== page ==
Finding Gratitude, Part 9

“Citizens of evil, prepare to do battle with the harbinger of honor, the avenger of the night, the Green Witch!”

I burst through the front door. Staff pointed at the Half-Man table, arm ready to catch a blow from Sheriff Trill. My hood was pulled down over my face, and I was humming with green magic. It was on.

But the Half-Men were gone. So was Sheriff Trill, though his coffee cup remained. Both parties must have left within a few minutes of my running to grab my gear. But that didn’t make any sense!

I looked around, expectant. There had to be an ambush, or maybe they moved to a back room I didn’t know exist. There was no way those two groups had already finished. They were arguing, and about boring adult stuff. Meetings and territory and clauses, adults usually went over this for hours!

“Sent them away with a round, and said I had to close up for the day.”

Merryl kept rubbing down the counter. She paused long enough to look at me. Look through me, more likely. She dissected every part of my face, ignoring the shadows under my hood. She motioned for me to join her at the counter. I hopped up on the stool, and waited.

“Take off that ridiculous thing, kid,” Merryl said. “I’m not having conversations with a shadow I’ve already fed.” I refused. While I was the Green Witch, the hood stays on. Even when Merryl slammed a mug onto the table, I remained in my hood.

“Suit yourself.” Merryl shrugged. “And don’t worry about biting into my profits. Neither of them paid, but then, they never were going to anyways.”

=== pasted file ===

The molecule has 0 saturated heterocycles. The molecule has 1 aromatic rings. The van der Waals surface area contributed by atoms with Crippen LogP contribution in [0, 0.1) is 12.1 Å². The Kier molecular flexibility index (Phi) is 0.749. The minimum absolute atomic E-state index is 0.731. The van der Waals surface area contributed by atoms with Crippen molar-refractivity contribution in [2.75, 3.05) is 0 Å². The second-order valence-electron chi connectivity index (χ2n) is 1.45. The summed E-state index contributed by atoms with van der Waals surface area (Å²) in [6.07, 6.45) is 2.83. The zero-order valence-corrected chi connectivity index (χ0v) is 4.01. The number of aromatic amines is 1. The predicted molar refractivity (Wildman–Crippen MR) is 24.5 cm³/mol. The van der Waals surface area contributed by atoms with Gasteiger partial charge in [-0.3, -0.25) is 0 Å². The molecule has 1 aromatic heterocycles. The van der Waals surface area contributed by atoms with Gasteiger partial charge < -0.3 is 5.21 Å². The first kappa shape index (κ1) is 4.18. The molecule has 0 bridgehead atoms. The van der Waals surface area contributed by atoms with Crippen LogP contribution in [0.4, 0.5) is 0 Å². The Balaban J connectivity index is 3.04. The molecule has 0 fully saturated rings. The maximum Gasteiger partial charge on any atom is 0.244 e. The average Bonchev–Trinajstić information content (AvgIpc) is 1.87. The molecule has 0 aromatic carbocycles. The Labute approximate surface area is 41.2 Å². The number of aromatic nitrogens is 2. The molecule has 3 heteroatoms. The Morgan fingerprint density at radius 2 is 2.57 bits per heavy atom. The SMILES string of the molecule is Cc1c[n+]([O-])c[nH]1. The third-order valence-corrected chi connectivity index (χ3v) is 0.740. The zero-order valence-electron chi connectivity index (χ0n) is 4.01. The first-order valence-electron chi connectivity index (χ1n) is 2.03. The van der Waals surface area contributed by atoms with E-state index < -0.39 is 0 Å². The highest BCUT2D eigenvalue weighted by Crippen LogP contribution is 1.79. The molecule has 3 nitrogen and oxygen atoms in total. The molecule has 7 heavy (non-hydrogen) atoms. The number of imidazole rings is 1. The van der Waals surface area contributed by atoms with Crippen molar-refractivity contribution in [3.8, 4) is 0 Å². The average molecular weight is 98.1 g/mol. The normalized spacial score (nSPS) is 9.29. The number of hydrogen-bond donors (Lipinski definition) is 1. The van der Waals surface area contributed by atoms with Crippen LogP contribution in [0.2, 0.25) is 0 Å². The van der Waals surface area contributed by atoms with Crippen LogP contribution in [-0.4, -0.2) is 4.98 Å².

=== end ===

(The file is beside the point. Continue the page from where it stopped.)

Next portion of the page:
“But Trill would have…”

“Sheriff Trill wanted to bluster his way through my place and take charge.” Merryl said. “Just as everyone in his jurisdiction wants to. It makes a cop’s life easier to be a little corrupt. Take a little piece of everything, and in return my street is free of pickpockets and petty thieves that get a little quick with their wands.”

“But the Half-Men…”

“Oh, geez.” Merryl threw her towel on the counter. She held her head in her hands, and sighed. “You just don’t get how Gratitude works. This is a corrupt city. It’s not built on profit, but on power. Everyone tries to take their piece, carve out a little territory of absolute control, and then start nibbling at the edges. The Half-Men are in the industrial quadrant, while the sheriffs have the gates and entrances.

“And I am smack dab in the middle of them. By design.” She looked at me. “I’ve paid protection fees sporadically to both to confuse them, because every third or fourth month neither comes calling. Both parties have no clue whether or not I owe them, and neither wants to start a gang war. Too much hassle for one tavern.

“Unless some stupid wannabe hero decides to start causing chaos in the streets.”

I looked down at my hands, and tried not to be too conspicuous.

“Young people,” Merryl muttered. “Always trying to change the world.

“Why not?” I asked.

“Gratitude doesn’t change,” Merryl said. “It just changes you.”

I stood up, and looked at her. A storm of rage, shame, and hopelessness churned between us, until I didn’t know who felt what.

“Heroes don’t quit just because it gets hard,” I said. “That’s when we regroup and try again.”

She watched me disappear into the waking hours of the morning.

copyright 2018 Jack Holder

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